• Z says:

      Yes, enough western medicine, time for natural treatments extracted from the leaves of the random forest

    • Dzhaughn says:

      Machine learning is broad-brush and average oriented. So is science.

      And do you really find that those ads are so sharply focused? I sure don’t. But then I block most of them.

      • Martha (Smith) says:

        Science isn’t necessarily broad-brush and average oriented — but a lot of science (especially of human beings) is conducted in ways that only look at broad-brush and average phenomena. The move toward “personalized” (I would say “individualized”) medicine is one exception. N of 1 experiments are also exceptions.

        • Dzhaughn says:

          What does an N=1 experiment do other than falsify or fail to falsify “broad brush” theories?

          • Martha (Smith) says:

            N = 1 experiments have at least some potential for discovering possibilities.. They can be especially useful in deciding between possible treatments for individuals. And, when conducted with several individuals (individually, of course) have potential for forming “medium brush” theories focused on specialized populations.

  2. Dzhaughn says:

    Can anyone recommend an article that explains how to enchance the effectiveness of a placebo?

    For instance, this article illustrates the sound advice of starting a treatment when the condition is much worse than average, to leverage regression to the mean. Also, make your treatment coincide with a vacation.

    I am glad the author feels better. That is not evidence of learning. (Hey that’s another good placebo enhancer: try to gain wisdom from your condition and/or treatment. Having delivered its message, the ghost can leave.)

  3. Pancake, a bloody one says:

    My god, did that read like something off the shopping channel. With all the appeal to emotion and links to buy her book… as Dzhaughn, I’m glad that she feels better, but this whole thing just seems ridiculous. There seemed to be some surface level “be skeptical!” message, but it felt really insincere and tacked on. I was glad to see some proper skepticism in the comments.

    Not to say that there wouldn’t be problems with the way medicine is practiced, but indeed, these trivial observations about the problems are constantly used to sell us all sorts of oils from a variety of snakes–or indeed books about conquering the medical community or whatever.

  4. Thanatos Savehn says:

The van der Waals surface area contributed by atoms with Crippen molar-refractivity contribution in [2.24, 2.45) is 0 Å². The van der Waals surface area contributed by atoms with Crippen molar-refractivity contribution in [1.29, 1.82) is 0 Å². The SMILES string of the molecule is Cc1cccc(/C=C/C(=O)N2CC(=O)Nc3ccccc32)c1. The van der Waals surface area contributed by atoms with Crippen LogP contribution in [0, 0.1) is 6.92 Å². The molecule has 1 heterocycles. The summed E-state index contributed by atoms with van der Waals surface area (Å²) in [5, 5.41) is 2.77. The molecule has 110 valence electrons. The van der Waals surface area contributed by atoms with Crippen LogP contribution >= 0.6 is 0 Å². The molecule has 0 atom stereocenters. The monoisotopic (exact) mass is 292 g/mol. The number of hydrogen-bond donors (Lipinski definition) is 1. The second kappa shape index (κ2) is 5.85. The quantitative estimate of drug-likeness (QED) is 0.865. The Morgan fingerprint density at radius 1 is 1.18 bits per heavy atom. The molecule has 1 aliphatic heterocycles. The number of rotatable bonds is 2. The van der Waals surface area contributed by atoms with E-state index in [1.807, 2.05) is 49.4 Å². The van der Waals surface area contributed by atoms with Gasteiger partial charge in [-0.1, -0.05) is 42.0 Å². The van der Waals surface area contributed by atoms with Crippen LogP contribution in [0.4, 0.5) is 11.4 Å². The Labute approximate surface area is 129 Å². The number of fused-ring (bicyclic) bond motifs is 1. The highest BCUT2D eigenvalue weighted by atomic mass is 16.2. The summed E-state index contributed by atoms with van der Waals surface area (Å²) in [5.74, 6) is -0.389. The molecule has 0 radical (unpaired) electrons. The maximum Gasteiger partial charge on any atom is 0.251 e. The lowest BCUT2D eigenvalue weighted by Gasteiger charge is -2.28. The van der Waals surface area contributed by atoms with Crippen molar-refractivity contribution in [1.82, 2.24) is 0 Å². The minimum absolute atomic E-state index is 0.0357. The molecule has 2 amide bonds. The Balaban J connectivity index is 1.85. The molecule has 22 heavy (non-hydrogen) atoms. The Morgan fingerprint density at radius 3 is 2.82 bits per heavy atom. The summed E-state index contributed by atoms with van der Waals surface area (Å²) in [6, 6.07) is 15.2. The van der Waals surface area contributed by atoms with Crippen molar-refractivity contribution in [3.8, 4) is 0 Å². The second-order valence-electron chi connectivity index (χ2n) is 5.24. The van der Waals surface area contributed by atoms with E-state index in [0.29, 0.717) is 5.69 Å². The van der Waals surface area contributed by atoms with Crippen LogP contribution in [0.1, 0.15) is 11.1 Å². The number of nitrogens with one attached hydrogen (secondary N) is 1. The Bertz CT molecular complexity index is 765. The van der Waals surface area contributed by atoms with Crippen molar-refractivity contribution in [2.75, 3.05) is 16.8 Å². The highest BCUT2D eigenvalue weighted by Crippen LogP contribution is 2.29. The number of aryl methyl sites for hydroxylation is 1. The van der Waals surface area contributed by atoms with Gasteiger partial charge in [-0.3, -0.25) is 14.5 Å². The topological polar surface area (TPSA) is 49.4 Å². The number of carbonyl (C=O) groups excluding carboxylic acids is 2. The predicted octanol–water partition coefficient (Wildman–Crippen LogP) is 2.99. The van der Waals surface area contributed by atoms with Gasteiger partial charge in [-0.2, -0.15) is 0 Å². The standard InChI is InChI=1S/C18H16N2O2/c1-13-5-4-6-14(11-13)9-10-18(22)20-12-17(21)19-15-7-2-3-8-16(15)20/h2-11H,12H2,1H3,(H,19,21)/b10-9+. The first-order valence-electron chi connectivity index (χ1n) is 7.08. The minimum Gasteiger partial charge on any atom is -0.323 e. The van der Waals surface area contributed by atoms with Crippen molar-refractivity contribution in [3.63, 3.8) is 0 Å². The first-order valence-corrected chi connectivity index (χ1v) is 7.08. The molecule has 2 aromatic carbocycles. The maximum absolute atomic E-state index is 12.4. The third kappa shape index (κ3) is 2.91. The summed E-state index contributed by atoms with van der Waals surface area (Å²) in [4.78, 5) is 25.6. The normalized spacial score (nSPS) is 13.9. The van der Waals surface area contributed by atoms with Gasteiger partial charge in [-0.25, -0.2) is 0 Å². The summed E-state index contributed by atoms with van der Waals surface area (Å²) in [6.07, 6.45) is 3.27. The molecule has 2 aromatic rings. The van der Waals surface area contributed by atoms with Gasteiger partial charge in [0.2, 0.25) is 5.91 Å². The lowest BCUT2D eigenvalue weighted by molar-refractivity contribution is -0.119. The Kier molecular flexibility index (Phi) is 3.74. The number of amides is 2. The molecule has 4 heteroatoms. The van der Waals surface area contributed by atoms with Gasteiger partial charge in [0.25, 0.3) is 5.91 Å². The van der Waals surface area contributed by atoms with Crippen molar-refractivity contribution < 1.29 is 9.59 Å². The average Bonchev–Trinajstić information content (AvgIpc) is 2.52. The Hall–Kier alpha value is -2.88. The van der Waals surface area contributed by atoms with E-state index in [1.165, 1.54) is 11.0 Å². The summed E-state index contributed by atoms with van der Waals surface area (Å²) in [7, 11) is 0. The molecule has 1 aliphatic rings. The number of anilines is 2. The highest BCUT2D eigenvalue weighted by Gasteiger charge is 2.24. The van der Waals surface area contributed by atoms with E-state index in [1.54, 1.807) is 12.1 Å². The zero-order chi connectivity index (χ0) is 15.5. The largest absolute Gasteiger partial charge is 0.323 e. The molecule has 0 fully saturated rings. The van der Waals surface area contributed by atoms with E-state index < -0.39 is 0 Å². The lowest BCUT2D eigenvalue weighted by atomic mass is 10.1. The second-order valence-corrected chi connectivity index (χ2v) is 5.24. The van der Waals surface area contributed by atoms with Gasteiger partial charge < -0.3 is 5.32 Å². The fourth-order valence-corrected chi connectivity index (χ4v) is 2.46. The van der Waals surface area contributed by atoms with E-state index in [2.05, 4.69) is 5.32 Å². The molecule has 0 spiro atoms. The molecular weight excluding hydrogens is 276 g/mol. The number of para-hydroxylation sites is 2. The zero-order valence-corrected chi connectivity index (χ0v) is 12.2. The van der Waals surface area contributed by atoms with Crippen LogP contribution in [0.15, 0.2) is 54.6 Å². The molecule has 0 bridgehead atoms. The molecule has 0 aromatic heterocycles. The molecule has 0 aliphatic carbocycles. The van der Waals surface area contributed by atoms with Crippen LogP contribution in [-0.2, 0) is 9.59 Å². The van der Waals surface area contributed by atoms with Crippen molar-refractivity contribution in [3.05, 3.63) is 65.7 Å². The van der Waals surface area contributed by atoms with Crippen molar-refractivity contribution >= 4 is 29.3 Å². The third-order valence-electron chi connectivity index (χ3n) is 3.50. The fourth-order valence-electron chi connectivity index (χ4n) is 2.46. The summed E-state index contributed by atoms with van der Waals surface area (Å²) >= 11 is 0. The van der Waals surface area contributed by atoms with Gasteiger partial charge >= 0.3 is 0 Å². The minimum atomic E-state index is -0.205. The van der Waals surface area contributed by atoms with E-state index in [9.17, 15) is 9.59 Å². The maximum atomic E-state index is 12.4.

I don’t think we’re ready to tackle the problem of how to infer fake causes for fake diseases. That having been said, as a non-doctor whose Dad was killed by doctors who misdiagnosed his illness, gave him a powerful fluorinated steroid and then failed to timely diagnose the obviously resultant rhabdomyolysis – (despite the fact that I, though an idiot, thanks to PubMed almost immediately figured out that this had been a recognized sequela of the treatment for 60 years; as confirmed, take my word for it, by his discharge diagnosis and Death Certificate) – I’m now a firm believer in reading the literature and thinking (and deciding) for yourself rather than merely submitting to the unthinking assembly line medicine that pervades current practice.

    • Martha (Smith) says:

      “I’m now a firm believer in reading the literature and thinking (and deciding) for yourself rather than merely submitting to the unthinking assembly line medicine that pervades current practice.”

      I agree. Some additional suggestions Ive learned from experience:

      1. If it seems to involve a muscle or tendon and seemed to occur from using that body part, ask for a referral to a physical therapist. My experience is that they are usually better at diagnosing (technically ,”evaluating”) the problem, and in some cases can help you learn to avoid or mitigate the problem in the future. (e.g., a physical therapist trained me to use my traps and lats, which reduces strain on my gimpy pectoralis minor tendons.)

      2. If a prescription drug has any chance of producing mental symptoms, look it up on a “harm reduction” website before using. Often such drugs are used “recreationally” and the harm reduction websites are likely to give information about side effects that is not on package inserts.

      3. If the physician does not give options for treatment, ask about them.

  5. Ian Fellows says:

    My favorite quote:

    “And when it came down to it, I was out of reasonable ideas—only unreasonable ones were left.”

    I am hyper-evidence based when it comes to my health, but what to you do when there is no evidence to evaluate? Just lay down and die on the best advice of your doctors?

  6. Tony Boyles says:

    [Eliezer Yudkowsky’s new book]( was (partly) inspired by a similar experience treating his spouse’s Seasonal Affective Disorder. He generalizes the advice well beyond the scope of medicine, to good and interesting effect.

Leave a Reply